VIDEO Town Hall on Inequality at UW

KODX, Seattle, Dec. 8, 2018

Watch the full town hall meeting held at the UW addressing inequality for workers.

AFSCME Council 28 (WFSE) represents over 3000 workers at the University of Washington who laundry at Haborview Medical Center, at UW Medical Center and all across campus.

INTRO by Megan Parke, Director of Field Services, AFSCME Council 28 (WFSE):

There's a struggle here at the University of Washington (UW). Workers have not been able to negotiate fair wages with this administration. All across Washington every single higher education institution has agreed to locality pay for workers in King County because it's expensive to live in King County. Every other higher education institution has agreed to 3% and 3% in wage increases. 

At the UW, our contract negotiations have come to a stand still. Ninety-five percent of the bargaining unit voted to REJECT the UW"s last offer of 2% and 2%.

Our workers at the UW cannot afford to get basic needs mmt to take care of their families. 

It's a struggle every single day. Let me tell you what wage inequality looks like at the UW:

  • On average the top 250 earners at the UW make $186 per hour, $387,000 per year.
  • On average the bottom members who keep the UW and HMC running average $16 per hour and $33,408 per year.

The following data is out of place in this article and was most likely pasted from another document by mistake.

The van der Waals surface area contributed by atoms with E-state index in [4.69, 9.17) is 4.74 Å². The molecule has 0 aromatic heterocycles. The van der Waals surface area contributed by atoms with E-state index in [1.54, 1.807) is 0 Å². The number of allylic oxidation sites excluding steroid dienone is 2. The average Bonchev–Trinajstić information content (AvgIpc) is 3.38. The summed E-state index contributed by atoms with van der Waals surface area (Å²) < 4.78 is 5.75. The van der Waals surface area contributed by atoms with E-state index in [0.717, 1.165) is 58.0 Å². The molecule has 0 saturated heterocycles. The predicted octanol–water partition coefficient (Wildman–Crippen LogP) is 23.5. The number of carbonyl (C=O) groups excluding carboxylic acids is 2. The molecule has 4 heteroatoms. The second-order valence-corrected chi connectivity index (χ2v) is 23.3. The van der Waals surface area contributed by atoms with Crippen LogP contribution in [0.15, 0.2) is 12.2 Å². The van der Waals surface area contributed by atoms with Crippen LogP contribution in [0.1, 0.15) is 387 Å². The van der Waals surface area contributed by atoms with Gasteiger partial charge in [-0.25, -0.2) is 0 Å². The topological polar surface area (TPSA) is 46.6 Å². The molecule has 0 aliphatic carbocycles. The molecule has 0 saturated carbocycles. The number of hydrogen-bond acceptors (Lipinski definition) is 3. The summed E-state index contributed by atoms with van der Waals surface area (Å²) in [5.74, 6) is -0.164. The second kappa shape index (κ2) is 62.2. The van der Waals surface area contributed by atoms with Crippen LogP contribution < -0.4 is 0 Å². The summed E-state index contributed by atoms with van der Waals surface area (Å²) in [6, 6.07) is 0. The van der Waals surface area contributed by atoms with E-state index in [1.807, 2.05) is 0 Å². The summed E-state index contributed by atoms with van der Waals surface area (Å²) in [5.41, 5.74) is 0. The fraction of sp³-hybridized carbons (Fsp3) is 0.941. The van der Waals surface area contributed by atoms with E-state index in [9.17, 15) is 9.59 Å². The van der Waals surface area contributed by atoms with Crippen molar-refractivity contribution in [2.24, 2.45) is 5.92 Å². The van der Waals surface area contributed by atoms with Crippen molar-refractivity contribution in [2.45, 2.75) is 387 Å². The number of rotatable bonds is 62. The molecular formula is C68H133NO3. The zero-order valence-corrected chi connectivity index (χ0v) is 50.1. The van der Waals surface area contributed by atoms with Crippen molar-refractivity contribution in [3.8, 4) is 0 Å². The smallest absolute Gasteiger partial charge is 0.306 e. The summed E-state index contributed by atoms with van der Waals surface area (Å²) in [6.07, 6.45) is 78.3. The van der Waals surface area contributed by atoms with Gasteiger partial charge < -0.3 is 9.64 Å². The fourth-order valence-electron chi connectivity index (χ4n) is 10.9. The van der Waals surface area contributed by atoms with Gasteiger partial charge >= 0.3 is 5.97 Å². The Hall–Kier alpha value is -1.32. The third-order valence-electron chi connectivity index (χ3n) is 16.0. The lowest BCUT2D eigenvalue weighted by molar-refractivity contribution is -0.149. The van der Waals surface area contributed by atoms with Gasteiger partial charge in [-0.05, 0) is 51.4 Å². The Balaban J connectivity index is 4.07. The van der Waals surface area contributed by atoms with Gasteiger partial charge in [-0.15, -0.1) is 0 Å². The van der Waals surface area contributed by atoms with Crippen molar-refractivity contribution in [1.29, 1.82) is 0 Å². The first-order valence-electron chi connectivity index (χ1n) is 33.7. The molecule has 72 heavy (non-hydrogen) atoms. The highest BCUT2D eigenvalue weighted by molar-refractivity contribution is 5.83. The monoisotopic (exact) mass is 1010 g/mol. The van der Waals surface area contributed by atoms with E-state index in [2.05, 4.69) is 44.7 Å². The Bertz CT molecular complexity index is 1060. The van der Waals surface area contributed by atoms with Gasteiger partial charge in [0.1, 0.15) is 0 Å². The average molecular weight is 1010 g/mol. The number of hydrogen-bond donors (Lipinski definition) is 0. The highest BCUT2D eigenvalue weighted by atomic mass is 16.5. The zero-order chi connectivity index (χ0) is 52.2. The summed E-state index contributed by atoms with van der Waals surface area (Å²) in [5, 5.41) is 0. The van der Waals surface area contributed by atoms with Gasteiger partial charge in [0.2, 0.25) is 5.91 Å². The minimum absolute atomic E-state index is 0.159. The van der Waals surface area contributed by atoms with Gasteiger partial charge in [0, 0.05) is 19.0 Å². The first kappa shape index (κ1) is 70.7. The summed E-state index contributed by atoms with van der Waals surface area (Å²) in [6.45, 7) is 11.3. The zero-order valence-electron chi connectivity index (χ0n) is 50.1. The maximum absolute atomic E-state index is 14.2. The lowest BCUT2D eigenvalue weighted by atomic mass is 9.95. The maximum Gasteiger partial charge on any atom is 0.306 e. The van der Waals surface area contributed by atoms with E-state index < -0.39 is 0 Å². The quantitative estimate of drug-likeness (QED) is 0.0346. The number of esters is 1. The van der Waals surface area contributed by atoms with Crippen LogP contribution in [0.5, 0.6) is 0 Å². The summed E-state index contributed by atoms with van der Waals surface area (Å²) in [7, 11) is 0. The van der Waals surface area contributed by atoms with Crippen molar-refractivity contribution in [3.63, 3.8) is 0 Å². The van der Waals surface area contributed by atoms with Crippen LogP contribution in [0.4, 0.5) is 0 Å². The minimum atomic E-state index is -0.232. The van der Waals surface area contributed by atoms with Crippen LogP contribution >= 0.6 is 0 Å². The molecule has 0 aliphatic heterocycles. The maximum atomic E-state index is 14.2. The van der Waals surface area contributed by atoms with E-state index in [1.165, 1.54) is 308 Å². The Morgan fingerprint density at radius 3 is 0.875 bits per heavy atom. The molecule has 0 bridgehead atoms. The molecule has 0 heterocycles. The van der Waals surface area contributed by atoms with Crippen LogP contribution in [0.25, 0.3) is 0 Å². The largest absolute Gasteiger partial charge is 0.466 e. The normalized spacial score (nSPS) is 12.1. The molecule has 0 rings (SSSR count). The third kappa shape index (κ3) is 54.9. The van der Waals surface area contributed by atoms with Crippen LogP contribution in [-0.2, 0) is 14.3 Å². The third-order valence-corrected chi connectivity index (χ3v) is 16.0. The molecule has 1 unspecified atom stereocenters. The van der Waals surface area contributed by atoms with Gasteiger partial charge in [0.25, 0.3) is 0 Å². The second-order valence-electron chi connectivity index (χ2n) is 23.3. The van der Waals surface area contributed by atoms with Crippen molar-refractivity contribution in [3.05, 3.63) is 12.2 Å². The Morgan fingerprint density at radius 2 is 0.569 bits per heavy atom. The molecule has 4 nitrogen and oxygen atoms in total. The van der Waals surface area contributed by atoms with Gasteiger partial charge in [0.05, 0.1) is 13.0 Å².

That's TEN TIMES what the custodians, hospital assistants, partient care techs - who keep this university running make.

Cost of living here is crazy. The average rent for at 2-bedroom home in Seattle is $2700 per month and may analysts say an income of $70,000 per year is needed to even live in Seattle. 

So many of the workers travel for an hour or more in van pools and public transportation to serve the students and patients here at the UW.

Let's talk aout how decisions are made. How many have heard about the struggle of the UW Laundry workers?

  • 94% are immigrants and people of color.

The UW has decided to outsource — close down the laundry. Laundry workers would lose those jobs and instead the work would go to a company that doesn't offer pensions. A company that doesn't offer real benefits. A company that does not offer union jobs like what our members at at the UW Laundry have worked hard for all these years.

So in addition to the wage inquality, we are concerned that the UW is balancing the budget on the backs of the most vulnerable people who work for the university.

Watch the video to hear from the workers. Learn more about workers at the UW and their fight for fair pay at